KKK Leader Found Guilty for Firing Gun at Charlottesville Rally

CHARLOTTESVILLE, Va. (The Washington Post) —

A Maryland man who has identified himself as a Ku Klux Klan imperial wizard was found guilty Tuesday for illegally firing a weapon during last year’s volatile “Unite the Right” rally in the city’s downtown.

Richard W. Preston Jr., 53, had planned on going to trial, on the gamble that he could possibly persuade a jury that he had acted in defense of himself or others — an argument he made at earlier stages of his case.

But on Tuesday, Preston abandoned that strategy and pleaded no contest to the charge of firing a weapon within 1,000 feet of a school property. After entering his plea, prosecutors laid out the case they would have presented at trial. Immediately afterward, Charlottesville Circuit Court Judge Richard E. Moore found Preston guilty.

He is scheduled to be sentenced Wednesday, and faces up to 10 years in prison and a $100,000 fine. His attorney, Elmer Woodard, is expected to lobby the judge for a reduced punishment.

Like other violent incidents during the rally, Preston’s act was caught on a video that went viral. Clad in a bandana and a tactical vest, Preston was walking through a crowd of people during the Aug. 12 event, when he turned around, drew his pistol, and fired at an African-American counter-protester. Corey A. Long was wielding an aerosol can, shooting out large flames, when Preston fired at him. Long, 24, faces charges himself, including misdemeanor assault and disorderly conduct. He’s scheduled for a June court hearing.

Preston had argued at an October court proceeding that he drew his weapon when one man seemed to be on the verge of throwing a newspaper box at him, and another looked like he was going to attack him with a large nail-laden stick, according to The Daily Progress. He said he fired because one of his friends felt threatened after Long turned his aerosol can into a makeshift flamethrower.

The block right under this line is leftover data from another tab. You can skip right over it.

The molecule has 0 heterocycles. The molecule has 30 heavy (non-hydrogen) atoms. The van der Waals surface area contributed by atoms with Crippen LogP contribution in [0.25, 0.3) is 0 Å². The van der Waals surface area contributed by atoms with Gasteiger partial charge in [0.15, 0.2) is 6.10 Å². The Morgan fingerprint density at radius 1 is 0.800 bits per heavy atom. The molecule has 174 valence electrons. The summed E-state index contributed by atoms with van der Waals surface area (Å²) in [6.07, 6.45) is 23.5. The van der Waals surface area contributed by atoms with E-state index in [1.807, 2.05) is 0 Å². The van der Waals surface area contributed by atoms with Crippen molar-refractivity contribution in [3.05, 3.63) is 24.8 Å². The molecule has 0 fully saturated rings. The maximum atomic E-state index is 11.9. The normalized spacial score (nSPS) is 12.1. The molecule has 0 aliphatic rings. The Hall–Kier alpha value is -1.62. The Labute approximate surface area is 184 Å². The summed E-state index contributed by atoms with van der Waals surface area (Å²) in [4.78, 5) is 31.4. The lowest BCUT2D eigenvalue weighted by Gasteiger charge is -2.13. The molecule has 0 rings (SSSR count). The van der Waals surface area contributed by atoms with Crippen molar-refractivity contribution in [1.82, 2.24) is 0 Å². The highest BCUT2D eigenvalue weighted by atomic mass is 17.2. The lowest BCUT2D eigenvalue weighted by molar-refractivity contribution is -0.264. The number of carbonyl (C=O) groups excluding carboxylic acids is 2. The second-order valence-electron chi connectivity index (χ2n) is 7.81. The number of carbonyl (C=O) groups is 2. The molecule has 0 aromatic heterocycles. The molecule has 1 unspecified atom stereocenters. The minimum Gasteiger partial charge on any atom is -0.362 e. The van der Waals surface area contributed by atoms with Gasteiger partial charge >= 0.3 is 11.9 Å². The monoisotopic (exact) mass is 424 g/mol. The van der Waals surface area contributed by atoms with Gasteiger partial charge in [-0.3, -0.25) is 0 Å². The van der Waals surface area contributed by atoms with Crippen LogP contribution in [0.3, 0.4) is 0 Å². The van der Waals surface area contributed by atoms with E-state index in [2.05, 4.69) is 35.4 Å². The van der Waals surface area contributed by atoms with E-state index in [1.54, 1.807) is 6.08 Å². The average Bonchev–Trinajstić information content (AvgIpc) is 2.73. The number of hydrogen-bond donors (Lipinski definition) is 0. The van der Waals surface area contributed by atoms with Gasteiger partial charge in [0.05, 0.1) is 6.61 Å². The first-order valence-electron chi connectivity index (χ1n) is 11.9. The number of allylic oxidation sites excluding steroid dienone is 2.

On Tuesday, Joseph D. Platania, the Charlotttesville Commonwealth’s Attorney, told the judge that a witness saw Preston point his gun toward the ground beside Long at a 45-degree angle and then heard a gunshot. The witness, Platania told the court, would have testified at trial that the flames from Long’s aerosol can were not close to anyone.

Platania also said prosecutors did not believe that anything about the incident would “justify the discharge of a firearm in self-defense.”

Preston did not testify at Tuesday’s hearing. He declined to comment to the media when he left the courthouse.

Preston’s case is one of several violent episodes stemming from last summer’s rally, including the death of Heather D. Heyer, a 32-year-old paralegal who was allegedly run over by James A. Fields Jr., a self-professed neo-Nazi. Fields has been charged with first-degree murder, and is scheduled for trial in November.

Four other men were also arrested for taking part in the brutal beating of DeAndre Harris, a 20-year-old African-American counter-protester, inside a parking garage near police headquarters. Like Preston’s gunfire and the car crash that killed Heyer, the Harris beating was also caught on video.

Two of Harris’ attackers were convicted of malicious wounding last week. A jury recommended 10 years in prison for Jacob S. Goodwin, 23, a white nationalist from Arkansas, and six for Alex Michael Ramos, 34, a former militiaman tied to a group called the Georgia Security Force Three Percent. Moore is scheduled to set each man’s sentence in August.

In interviews with reporters, Preston identified himself as the imperial wizard of the Confederate White Knights of the Ku Klux Klan, based in northern Maryland; and said he attended the rally to protest the removal of a statute of Confederate Gen. Robert E. Lee from a Charlottesville park.

“We didn’t go as the Klan. We didn’t go there to create havoc and a fight,” he told a news station in Indiana. “We went there to protect a monument.”

He told The Baltimore Sun: “We came there to try to keep the peace.”

But, shortly after the rally, the ACLU of Virginia obtained video of Preston shooting his weapon at Long and passed it along to authorities. About two weeks later, he was arrested.

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